When I was a lad, part of our national religion, along with veneration of capitalism,  was hatred and fear of communism. We were taught it was an evil force that would take over the world, unless we worked tirelessly to stop it.  This fear turned out to be exaggerated, though we wasted many thousands of lives and millions of dollars before we understood that.  

The upside of this sad history:  it’s harder now to get people panicked about considering socialist policy choices.  Bernie’s detractors will try the old time red scare tactics, but they probably won’t work.  Of the possible reasons for opposing Bernie, moral panic about socialism is the weakest.

 

Spring, some explosive questions, including a nuclear one, and hope

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More harbingers of spring arrived in Raleigh this week: forsythia, red buds, and more daffodils started blossoming. Those colorful little flowers will cheer you right up. Look closely and you can see more buds getting ready. The flowers do not last long, so to enjoy them you need to get outside quickly and focus intently. They remind us that life is such a precious, precarious thing.
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Last week a white policeman in Raleigh shot and killed a young black man. I felt very sad, and also concerned about possible damage, physical and mental, to our community. I’d like to think the race relations and police-black community relations here are much better than, say, Ferguson Missouri. But it’s also fair to say that there could be big problems that people like me just don’t know about. One thing I’ve learned from Black Lives Matter, Ta-Nehisi Coates, Alice Goffman, and others is that while I almost never see it in its raw form, racism is real, and being black in this society is still a big health risk.

Soon after the shooting, hundreds of people marched in the street in protest. There were some traffic problems, but there was no reported harm to persons or property. Also no reports of police in military armor and tanks.
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The first descriptions of the incident featured a fleeing suspect getting shot several times in the back. The official police description differed greatly, saying the man who was killed tried to shoot the officer and was wanted for drug crimes. We tend to see these things in the way that fits most comfortably with our preconceptions. Most white people I’ve discussed this with are inclined to accept the police account as true, despite eyewitnesses who say otherwise. But just as insidious racism can shape perceptions, it’s possible that eyewitnesses who fear and distrust police conformed their memories to fit their larger life narrative. I’m consciously uncertain. Either way, any time a person is killed in the course of our misbegotten war on drugs, it’s an avoidable tragedy. We need to keep working on ending prohibition.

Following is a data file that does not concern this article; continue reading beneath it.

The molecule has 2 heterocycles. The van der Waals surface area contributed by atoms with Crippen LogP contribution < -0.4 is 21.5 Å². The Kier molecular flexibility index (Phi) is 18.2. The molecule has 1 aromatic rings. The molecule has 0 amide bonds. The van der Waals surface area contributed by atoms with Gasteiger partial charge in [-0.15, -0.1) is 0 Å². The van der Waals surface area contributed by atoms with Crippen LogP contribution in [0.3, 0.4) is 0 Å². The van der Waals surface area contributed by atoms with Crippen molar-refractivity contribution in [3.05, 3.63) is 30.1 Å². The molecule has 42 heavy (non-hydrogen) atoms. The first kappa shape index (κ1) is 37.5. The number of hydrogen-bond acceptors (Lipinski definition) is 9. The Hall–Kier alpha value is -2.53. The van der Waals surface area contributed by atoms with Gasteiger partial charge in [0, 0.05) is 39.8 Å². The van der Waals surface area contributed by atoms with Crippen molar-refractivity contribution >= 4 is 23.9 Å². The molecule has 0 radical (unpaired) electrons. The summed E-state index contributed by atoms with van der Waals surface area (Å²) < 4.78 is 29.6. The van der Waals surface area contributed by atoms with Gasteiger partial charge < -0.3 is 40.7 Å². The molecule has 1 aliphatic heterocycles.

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Also last week, the U.S. killed 150 new recruits of al Shabaab in Somalia. Using bombs from drones and manned aircraft, we caught them standing in formation, perhaps graduating from terror school. According to Pentagon sources, they were going to be part of an imminent attack in Somalia on African soldiers and a few U.S. advisors. This is very similar to the bombing of possible terrorist recruits in Libya recently, so it seems to now be a thing – mass execution of young men who could potentially attack people we don’t know much about. Are we really sure this killing was justified? Is there no possible non-fatal way of addressing such threats? Could we be increasing the chaos and the risk of more mayhem through such attacks?

We don’t have a good track record in using our military in a carefully calibrated way, or in telling the truth about our attacks. See Vietnam, Cambodia, Laos, Iraq, Afghanistan, and Syria. Now Libya and Somalia. Tomorrow?
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You may have missed the story, which I did not see in a major U.S. newspaper, of the trial of the Marshall Islands lawsuit in the International Court of Justice seeking to stop nuclear proliferation. The Marshall Islands were used by the U.S. as a test site for 67 nuclear explosions in the 40s-60s, which devastated the area and sickened and killed part of the population. The lawsuit is about the lack of compliance with the Nuclear Non-Proliferation Treaty of 1968, in which some nuclear powers agreed to work in good faith towards disarmament. Apparently the suit is seeking a declaration that this hasn’t been done, and must be done.